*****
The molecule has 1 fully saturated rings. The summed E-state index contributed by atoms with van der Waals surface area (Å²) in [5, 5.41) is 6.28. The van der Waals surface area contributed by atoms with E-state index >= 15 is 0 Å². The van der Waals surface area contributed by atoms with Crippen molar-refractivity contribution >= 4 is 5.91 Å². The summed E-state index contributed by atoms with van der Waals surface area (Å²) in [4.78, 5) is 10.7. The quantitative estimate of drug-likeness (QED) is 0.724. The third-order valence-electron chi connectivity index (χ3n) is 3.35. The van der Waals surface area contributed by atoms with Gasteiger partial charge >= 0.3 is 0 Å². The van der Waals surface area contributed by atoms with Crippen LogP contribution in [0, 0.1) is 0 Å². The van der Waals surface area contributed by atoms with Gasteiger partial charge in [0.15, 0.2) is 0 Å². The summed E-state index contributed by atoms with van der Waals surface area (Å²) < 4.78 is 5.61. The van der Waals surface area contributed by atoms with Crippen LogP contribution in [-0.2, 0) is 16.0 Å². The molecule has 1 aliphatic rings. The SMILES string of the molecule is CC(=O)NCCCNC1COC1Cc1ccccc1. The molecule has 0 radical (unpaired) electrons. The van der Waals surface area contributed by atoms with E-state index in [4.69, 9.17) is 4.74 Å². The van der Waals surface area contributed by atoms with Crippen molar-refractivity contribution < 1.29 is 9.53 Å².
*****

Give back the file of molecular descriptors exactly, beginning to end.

The molecule has 1 fully saturated rings. The summed E-state index contributed by atoms with van der Waals surface area (Å²) in [5, 5.41) is 6.28. The van der Waals surface area contributed by atoms with E-state index >= 15 is 0 Å². The van der Waals surface area contributed by atoms with Crippen molar-refractivity contribution >= 4 is 5.91 Å². The summed E-state index contributed by atoms with van der Waals surface area (Å²) in [4.78, 5) is 10.7. The quantitative estimate of drug-likeness (QED) is 0.724. The third-order valence-electron chi connectivity index (χ3n) is 3.35. The van der Waals surface area contributed by atoms with Gasteiger partial charge >= 0.3 is 0 Å². The van der Waals surface area contributed by atoms with Crippen LogP contribution in [0, 0.1) is 0 Å². The van der Waals surface area contributed by atoms with Gasteiger partial charge in [0.15, 0.2) is 0 Å². The summed E-state index contributed by atoms with van der Waals surface area (Å²) < 4.78 is 5.61. The van der Waals surface area contributed by atoms with Crippen LogP contribution in [-0.2, 0) is 16.0 Å². The molecule has 1 aliphatic rings. The SMILES string of the molecule is CC(=O)NCCCNC1COC1Cc1ccccc1. The molecule has 0 radical (unpaired) electrons. The van der Waals surface area contributed by atoms with E-state index in [4.69, 9.17) is 4.74 Å². The van der Waals surface area contributed by atoms with Crippen molar-refractivity contribution < 1.29 is 9.53 Å².